~vegan, gluten-free~

1/2 very finely diced red pepper
Finely chopped spring onion - white part of about 5 or 6 of them
Large handful of frozen peas
1 cup (or mug) of gram flour (besan) [this is ground chickpeas]
1 teaspoon cumin
1/2 teaspoon turmeric
1/2 teaspoon coriander
1/4 teaspoon ground garlic
1/2 teaspoon ground ginger
1/2 teaspoon salt
pinch of asafoetida
1 cup (or mug, same as you used to measure flour) water
Olive oil for cooking the pudla

Prepare your vegetables, then cook your peas as directed on the packet.
While they are cooking, put a pan on medium-high heat and when hot, add a little water. Then add your pepper and lightly water sauté for about 3 minutes. Don't overcook.
Set vegetables (including spring onions) aside.

In a large mixing bowl, combine flour, spices and salt, and mix thoroughly.
Make a little 'well' in the centre of the flour mixture.
Take the water and pour slowly into the centre of the flour, whisking constantly to prevent any lumps.
Slowly add the water until the mixture is combined.
Add the vegetables and stir well.

Leave this mixture to sit for between 20 and 30 minutes to allow the spices to infuse.

I used this time to prepare chana masala.

Bring a large pan to a medium heat, then add a little olive oil and try to ensure as much of the pan surface is covered with oil as possible. If you have a non-stick pan you can probably cook this without any oil.
Ladle in the batter, (about 1/4 of a cup at a time) but take care not to put in too much. The mixture should be thin but will thicken up as it cooks.
After a few minutes, when bubbles start to form on the outside of the pancake, flip and cook the second side until lightly browned.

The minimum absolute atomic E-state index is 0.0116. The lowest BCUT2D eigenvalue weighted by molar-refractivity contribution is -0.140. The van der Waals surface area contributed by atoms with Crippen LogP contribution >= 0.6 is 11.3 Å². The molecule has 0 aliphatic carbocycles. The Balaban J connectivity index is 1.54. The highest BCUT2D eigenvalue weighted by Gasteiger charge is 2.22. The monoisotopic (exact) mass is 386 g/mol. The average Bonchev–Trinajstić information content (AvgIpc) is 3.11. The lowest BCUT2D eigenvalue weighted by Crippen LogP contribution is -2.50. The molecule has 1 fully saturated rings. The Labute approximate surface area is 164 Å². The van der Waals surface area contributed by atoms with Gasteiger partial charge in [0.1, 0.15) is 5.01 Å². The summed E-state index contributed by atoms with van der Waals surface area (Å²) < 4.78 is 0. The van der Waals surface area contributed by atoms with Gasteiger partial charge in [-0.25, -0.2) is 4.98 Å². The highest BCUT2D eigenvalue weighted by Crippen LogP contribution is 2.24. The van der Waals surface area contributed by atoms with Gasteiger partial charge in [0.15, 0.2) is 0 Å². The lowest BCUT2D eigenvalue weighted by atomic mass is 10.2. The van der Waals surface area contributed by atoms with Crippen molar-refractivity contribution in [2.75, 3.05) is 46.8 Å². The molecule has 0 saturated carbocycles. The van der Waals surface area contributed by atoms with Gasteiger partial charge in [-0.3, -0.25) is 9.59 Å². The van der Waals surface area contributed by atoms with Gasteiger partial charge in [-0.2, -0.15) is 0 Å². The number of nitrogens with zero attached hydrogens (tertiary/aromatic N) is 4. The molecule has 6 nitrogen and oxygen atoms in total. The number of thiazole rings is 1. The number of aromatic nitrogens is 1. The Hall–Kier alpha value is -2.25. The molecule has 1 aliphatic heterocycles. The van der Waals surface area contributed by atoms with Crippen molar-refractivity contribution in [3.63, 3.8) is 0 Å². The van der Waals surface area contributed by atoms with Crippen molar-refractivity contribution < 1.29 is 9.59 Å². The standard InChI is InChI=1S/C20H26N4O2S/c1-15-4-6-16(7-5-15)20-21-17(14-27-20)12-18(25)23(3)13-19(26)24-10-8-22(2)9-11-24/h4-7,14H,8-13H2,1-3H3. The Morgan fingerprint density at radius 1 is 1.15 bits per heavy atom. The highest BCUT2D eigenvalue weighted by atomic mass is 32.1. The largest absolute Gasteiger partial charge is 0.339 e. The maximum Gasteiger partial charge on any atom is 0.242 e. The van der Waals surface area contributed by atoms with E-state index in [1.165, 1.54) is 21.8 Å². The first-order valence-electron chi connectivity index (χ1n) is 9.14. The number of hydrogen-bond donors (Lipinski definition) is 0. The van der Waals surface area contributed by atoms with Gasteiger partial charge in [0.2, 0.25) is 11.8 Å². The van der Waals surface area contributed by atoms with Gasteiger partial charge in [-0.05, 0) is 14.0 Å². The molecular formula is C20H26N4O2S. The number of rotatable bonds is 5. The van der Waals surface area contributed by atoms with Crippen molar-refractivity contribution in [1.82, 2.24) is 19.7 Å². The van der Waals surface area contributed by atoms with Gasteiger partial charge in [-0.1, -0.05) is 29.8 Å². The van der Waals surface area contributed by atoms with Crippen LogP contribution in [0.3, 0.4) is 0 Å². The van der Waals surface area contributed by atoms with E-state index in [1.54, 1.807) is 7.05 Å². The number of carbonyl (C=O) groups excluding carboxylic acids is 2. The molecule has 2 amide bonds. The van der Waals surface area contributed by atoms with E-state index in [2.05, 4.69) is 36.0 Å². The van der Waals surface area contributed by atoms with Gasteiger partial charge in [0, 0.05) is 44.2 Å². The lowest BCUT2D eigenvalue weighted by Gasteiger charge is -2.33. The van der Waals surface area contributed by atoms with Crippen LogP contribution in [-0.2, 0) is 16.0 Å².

Serve immediately.

Hope you enjoy these tasty savoury pudlas!

Sunday, March 6, 2011

What does a vegan eat...for breakfast?

What do you eat for breakfast? 

Are you worried that whatever it is, if you became vegan you wouldn't be able to eat it?

One of the worries a lot of people have when they choose to move to a vegetarian or vegan lifestyle and diet is to what level it will disrupt their usual routine. We're all creatures of habit to a certain degree, and the changes you decide to make when becoming vegetarian/vegan can seem daunting and quite scary.

So I've decided to do a little series of posts about what vegans eat - or, in any case, what I eat! Breakfast, lunch, dinner, snacks, eating out, eating with friends, on the go, you name it.

If you're interested in transitioning to veganism, I hope you find these helpful. Perhaps you're a committed vegan already and just want to see what others eat; or you're an omnivore who wants to know what to feed visiting veggie friends. Here's my easy and affordable guide to eating vegan in Ireland, where we certainly are not a vegan country! I want to show that it really isn't that hard - most of the time - and that you do not have to be 'deprived'.